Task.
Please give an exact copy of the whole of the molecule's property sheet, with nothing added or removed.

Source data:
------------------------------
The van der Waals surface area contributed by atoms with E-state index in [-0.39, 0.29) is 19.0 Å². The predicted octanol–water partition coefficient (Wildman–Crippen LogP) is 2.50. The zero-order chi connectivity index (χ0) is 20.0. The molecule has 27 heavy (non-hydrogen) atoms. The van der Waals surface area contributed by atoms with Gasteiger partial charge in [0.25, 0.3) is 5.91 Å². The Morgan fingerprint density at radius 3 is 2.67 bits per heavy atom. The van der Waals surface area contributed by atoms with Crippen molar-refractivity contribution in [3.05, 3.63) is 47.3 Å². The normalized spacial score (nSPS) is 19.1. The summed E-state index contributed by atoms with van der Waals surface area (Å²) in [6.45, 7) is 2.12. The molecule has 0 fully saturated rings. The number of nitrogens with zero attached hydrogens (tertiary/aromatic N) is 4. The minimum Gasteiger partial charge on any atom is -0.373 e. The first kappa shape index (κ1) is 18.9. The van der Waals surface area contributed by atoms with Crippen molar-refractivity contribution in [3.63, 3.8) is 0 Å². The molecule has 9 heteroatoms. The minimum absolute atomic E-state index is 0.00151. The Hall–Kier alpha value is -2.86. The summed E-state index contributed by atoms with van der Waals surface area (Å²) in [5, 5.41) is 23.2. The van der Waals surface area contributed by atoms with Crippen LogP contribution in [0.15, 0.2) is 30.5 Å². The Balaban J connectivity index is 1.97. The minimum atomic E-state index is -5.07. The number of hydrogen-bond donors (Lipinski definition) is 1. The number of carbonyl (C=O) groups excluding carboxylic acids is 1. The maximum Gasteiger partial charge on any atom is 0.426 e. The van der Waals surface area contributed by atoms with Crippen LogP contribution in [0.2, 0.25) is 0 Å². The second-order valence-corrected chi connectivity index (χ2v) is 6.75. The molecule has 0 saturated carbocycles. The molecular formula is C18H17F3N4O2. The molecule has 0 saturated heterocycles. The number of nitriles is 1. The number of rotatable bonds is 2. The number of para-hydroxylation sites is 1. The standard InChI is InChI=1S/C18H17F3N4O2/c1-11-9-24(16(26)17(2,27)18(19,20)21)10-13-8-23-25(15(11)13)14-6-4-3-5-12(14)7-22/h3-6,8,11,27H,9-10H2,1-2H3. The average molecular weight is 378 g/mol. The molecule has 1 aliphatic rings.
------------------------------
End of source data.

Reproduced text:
The van der Waals surface area contributed by atoms with E-state index in [-0.39, 0.29) is 19.0 Å². The predicted octanol–water partition coefficient (Wildman–Crippen LogP) is 2.50. The zero-order chi connectivity index (χ0) is 20.0. The molecule has 27 heavy (non-hydrogen) atoms. The van der Waals surface area contributed by atoms with Gasteiger partial charge in [0.25, 0.3) is 5.91 Å². The Morgan fingerprint density at radius 3 is 2.67 bits per heavy atom. The van der Waals surface area contributed by atoms with Crippen molar-refractivity contribution in [3.05, 3.63) is 47.3 Å². The normalized spacial score (nSPS) is 19.1. The summed E-state index contributed by atoms with van der Waals surface area (Å²) in [6.45, 7) is 2.12. The molecule has 0 fully saturated rings. The number of nitrogens with zero attached hydrogens (tertiary/aromatic N) is 4. The minimum Gasteiger partial charge on any atom is -0.373 e. The first kappa shape index (κ1) is 18.9. The van der Waals surface area contributed by atoms with Crippen molar-refractivity contribution in [3.63, 3.8) is 0 Å². The molecule has 9 heteroatoms. The minimum absolute atomic E-state index is 0.00151. The Hall–Kier alpha value is -2.86. The summed E-state index contributed by atoms with van der Waals surface area (Å²) in [5, 5.41) is 23.2. The van der Waals surface area contributed by atoms with Crippen LogP contribution in [0.15, 0.2) is 30.5 Å². The Balaban J connectivity index is 1.97. The minimum atomic E-state index is -5.07. The number of hydrogen-bond donors (Lipinski definition) is 1. The number of carbonyl (C=O) groups excluding carboxylic acids is 1. The maximum Gasteiger partial charge on any atom is 0.426 e. The van der Waals surface area contributed by atoms with Crippen LogP contribution in [0.2, 0.25) is 0 Å². The second-order valence-corrected chi connectivity index (χ2v) is 6.75. The molecule has 0 saturated carbocycles. The molecular formula is C18H17F3N4O2. The molecule has 0 saturated heterocycles. The number of nitriles is 1. The number of rotatable bonds is 2. The number of para-hydroxylation sites is 1. The standard InChI is InChI=1S/C18H17F3N4O2/c1-11-9-24(16(26)17(2,27)18(19,20)21)10-13-8-23-25(15(11)13)14-6-4-3-5-12(14)7-22/h3-6,8,11,27H,9-10H2,1-2H3. The average molecular weight is 378 g/mol. The molecule has 1 aliphatic rings.